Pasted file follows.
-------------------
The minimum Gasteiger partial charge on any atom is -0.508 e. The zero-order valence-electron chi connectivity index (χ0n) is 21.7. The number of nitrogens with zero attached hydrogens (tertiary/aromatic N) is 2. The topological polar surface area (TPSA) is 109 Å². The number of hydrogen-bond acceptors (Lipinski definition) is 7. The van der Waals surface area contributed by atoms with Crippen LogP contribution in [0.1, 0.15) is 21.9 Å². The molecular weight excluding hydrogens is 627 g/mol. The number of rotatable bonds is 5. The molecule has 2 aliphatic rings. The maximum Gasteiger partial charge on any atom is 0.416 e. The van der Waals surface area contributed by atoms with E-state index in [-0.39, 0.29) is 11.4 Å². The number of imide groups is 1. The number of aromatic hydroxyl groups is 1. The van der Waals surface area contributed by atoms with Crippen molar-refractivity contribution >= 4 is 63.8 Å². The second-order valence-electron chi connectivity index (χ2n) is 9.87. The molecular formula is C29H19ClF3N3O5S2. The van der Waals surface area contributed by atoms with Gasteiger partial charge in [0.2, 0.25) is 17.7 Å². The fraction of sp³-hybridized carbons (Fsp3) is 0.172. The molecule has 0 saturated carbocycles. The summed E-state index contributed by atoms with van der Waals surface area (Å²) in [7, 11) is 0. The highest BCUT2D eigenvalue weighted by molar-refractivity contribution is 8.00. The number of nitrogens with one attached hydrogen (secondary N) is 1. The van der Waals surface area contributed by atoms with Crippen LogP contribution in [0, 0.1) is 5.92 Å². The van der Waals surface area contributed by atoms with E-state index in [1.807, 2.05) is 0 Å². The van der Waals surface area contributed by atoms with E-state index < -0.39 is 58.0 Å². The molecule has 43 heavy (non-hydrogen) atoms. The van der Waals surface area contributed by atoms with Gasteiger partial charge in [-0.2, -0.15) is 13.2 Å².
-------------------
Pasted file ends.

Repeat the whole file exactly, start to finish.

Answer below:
The minimum Gasteiger partial charge on any atom is -0.508 e. The zero-order valence-electron chi connectivity index (χ0n) is 21.7. The number of nitrogens with zero attached hydrogens (tertiary/aromatic N) is 2. The topological polar surface area (TPSA) is 109 Å². The number of hydrogen-bond acceptors (Lipinski definition) is 7. The van der Waals surface area contributed by atoms with Crippen LogP contribution in [0.1, 0.15) is 21.9 Å². The molecular weight excluding hydrogens is 627 g/mol. The number of rotatable bonds is 5. The molecule has 2 aliphatic rings. The maximum Gasteiger partial charge on any atom is 0.416 e. The van der Waals surface area contributed by atoms with E-state index in [-0.39, 0.29) is 11.4 Å². The number of imide groups is 1. The number of aromatic hydroxyl groups is 1. The van der Waals surface area contributed by atoms with Crippen molar-refractivity contribution >= 4 is 63.8 Å². The second-order valence-electron chi connectivity index (χ2n) is 9.87. The molecular formula is C29H19ClF3N3O5S2. The van der Waals surface area contributed by atoms with Gasteiger partial charge in [0.2, 0.25) is 17.7 Å². The fraction of sp³-hybridized carbons (Fsp3) is 0.172. The molecule has 0 saturated carbocycles. The summed E-state index contributed by atoms with van der Waals surface area (Å²) in [7, 11) is 0. The highest BCUT2D eigenvalue weighted by molar-refractivity contribution is 8.00. The number of nitrogens with one attached hydrogen (secondary N) is 1. The van der Waals surface area contributed by atoms with Crippen LogP contribution in [0, 0.1) is 5.92 Å². The van der Waals surface area contributed by atoms with E-state index in [1.807, 2.05) is 0 Å². The van der Waals surface area contributed by atoms with E-state index < -0.39 is 58.0 Å². The molecule has 43 heavy (non-hydrogen) atoms. The van der Waals surface area contributed by atoms with Gasteiger partial charge in [-0.2, -0.15) is 13.2 Å².